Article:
LONDON (Reuters) - HMV, the 92-year-old music retailer seeking protection from creditors, is unlikely to have much of a future beyond a rump of stores and the internet, if other recent retail failures are any guide.
After years of struggling as its business of selling CDs and DVDs was hammered by competition from supermarkets like Tesco, online retailers like Amazon and download sites like Apple’s iTunes, Deloitte was appointed administrator on Tuesday to try to salvage some of its 223 British stores.
Hilco, the restructuring specialist that purchased HMV Canada in 2011, was watching the situation closely, given possible synergies, a source close to the matter said.
Media reports also named private equity firms Endless and Better Capital as possible suitors. Both firms could not be immediately reached for comment.
HMV’s administration, which puts 4,123 jobs at risk, is the latest blow to an industry which has seen a string of household names like Woolworths, MFI, JJB Sports and Comet fall by the wayside in a prolonged consumer downturn.
Craig Amer, analyst at market researcher Kantar Worldpanel, said if HMV were to close completely Britain’s entertainment market would lose 300 million pounds.
“Some shoppers will simply move to other retailers but the value generated from browsing and buying on impulse will be lost,” he said.
HMV, known for its Nipper the Dog trademark, will continue to trade while a purchaser is sought. Underlying sales had plunged about 10 percent year-on-year at Christmas.
Chief Executive Trevor Moore, who only joined the firm in September, said on Tuesday he was confident it would emerge from the administration process in some form.
“We know that HMV is a well loved brand which has a high level of support amongst the public and we want to ensure that it remains on the high street,” he told reporters.
He had “a plan in mind” that would see the firm surviving with a stores presence along with a new digital and online offer, though he would not elaborate or say what the optimum size of the store estate should be.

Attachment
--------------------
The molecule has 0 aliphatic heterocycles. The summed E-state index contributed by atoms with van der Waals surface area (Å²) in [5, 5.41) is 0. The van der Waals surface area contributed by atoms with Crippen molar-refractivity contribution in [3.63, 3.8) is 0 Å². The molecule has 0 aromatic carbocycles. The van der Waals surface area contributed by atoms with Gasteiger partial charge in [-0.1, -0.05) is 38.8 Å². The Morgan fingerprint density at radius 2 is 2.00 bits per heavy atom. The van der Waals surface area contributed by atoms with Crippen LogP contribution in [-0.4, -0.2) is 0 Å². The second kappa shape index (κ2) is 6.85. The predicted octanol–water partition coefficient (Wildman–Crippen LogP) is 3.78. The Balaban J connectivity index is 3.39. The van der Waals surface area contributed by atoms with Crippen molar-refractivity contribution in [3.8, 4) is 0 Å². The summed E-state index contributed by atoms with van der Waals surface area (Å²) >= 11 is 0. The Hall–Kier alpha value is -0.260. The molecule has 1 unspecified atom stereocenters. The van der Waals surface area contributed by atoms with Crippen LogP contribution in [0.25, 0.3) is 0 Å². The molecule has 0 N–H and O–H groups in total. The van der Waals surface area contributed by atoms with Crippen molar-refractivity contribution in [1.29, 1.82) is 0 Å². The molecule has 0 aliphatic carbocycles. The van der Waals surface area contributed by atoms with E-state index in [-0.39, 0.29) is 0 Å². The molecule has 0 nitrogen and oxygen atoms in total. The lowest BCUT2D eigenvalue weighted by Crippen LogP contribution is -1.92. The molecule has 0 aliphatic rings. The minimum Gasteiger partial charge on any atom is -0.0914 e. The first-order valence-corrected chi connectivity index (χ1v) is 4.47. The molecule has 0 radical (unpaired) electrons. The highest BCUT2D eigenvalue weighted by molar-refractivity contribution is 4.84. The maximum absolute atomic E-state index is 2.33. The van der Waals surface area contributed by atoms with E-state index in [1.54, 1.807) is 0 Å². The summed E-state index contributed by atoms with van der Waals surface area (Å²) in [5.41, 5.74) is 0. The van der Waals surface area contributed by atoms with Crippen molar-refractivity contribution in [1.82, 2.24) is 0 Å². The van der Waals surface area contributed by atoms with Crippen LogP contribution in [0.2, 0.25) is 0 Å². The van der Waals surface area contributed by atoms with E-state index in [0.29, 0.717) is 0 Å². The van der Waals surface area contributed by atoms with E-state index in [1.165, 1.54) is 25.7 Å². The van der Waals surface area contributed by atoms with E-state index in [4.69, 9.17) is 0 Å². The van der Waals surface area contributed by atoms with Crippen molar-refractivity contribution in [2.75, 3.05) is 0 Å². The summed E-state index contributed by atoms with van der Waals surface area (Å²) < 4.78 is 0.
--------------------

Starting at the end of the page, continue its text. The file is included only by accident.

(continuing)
“It’s a shame, it’s been around so long. It’s like a bookstore - it’s nice to go and browse and feel them (CDs and DVDs), I’d miss it,” said Paul Wood, shopping at an HMV store in Canary Wharf, London.
However other shoppers, typifying HMV’s problems, said they were just looking before buying from cheaper outlets online.
Neil Saunders, managing director at retail consultancy Conlumino, said potential buyers could be interested in running the brand online or through some of its larger stores.
“I think it’s a good brand with a good emotional connection and I think someone will want it. And someone will be interested in acquiring a rump of stores because there are some that trade profitably within the group,” he told Reuters.
“A lot of the grocers have their own download services or mail order services so there could be interest from an existing player who just wants to use that name. Private equity may also see it as an opportunity.”
One that will not is U.S. private equity firm Apollo Global Management LLC. It holds some of HMV’s debt but ruled itself out of a takeover move on Monday.
The backing of suppliers - like music labels which look to HMV as one of the last major outposts for sales on shopping streets - has been crucial to the firm, and support remains.
“We are very supportive of them because they have been great trading partners,” said Universal Music, the world’s biggest music company.
But lenders and stakeholders were not prepared to strike another refinancing deal with HMV - whose 176 million pounds of debt as of October 27 dwarfs its market value of about 5 million.
“I think there is probably still some traction in having a presence on the high street but it would have to be severely reduced to be much more cost effective,” said Maureen Hilton at retail researchers Verdict. “There might be some attraction from investors if they can just pick which stores they have. Otherwise I think it will just become an online offer.”
Any residual presence online would see HMV following variety stores group Woolworths and rival entertainment group Zavvi.
Other collapsed retailers have managed to sell some stores, particularly to supermarket groups growing their convenience shopping businesses, though few have survived to trade under their own brands beyond a handful of outlets.
HMV, whose first store on London’s Oxford Street was opened by English composer Edward Elgar in 1921, grew to become a musical powerhouse, selling vinyl records, tapes and CDs to generations and had a hand in the Beatles’ big break, recommending the group’s demo record to publishers.
But it struggled to reinvent itself when its core markets went into decline, with expansion into live entertainment and books failing to change its fortunes and a recent push towards tablets and headphones coming too late.
In 2006 HMV’s board rejected an 842 million pounds bid from private equity firm Permira, saying it undervalued the group.
Additional reporting by Kate Holton and Jonathan Cable; Editing by Mark Potter and Louise Heavens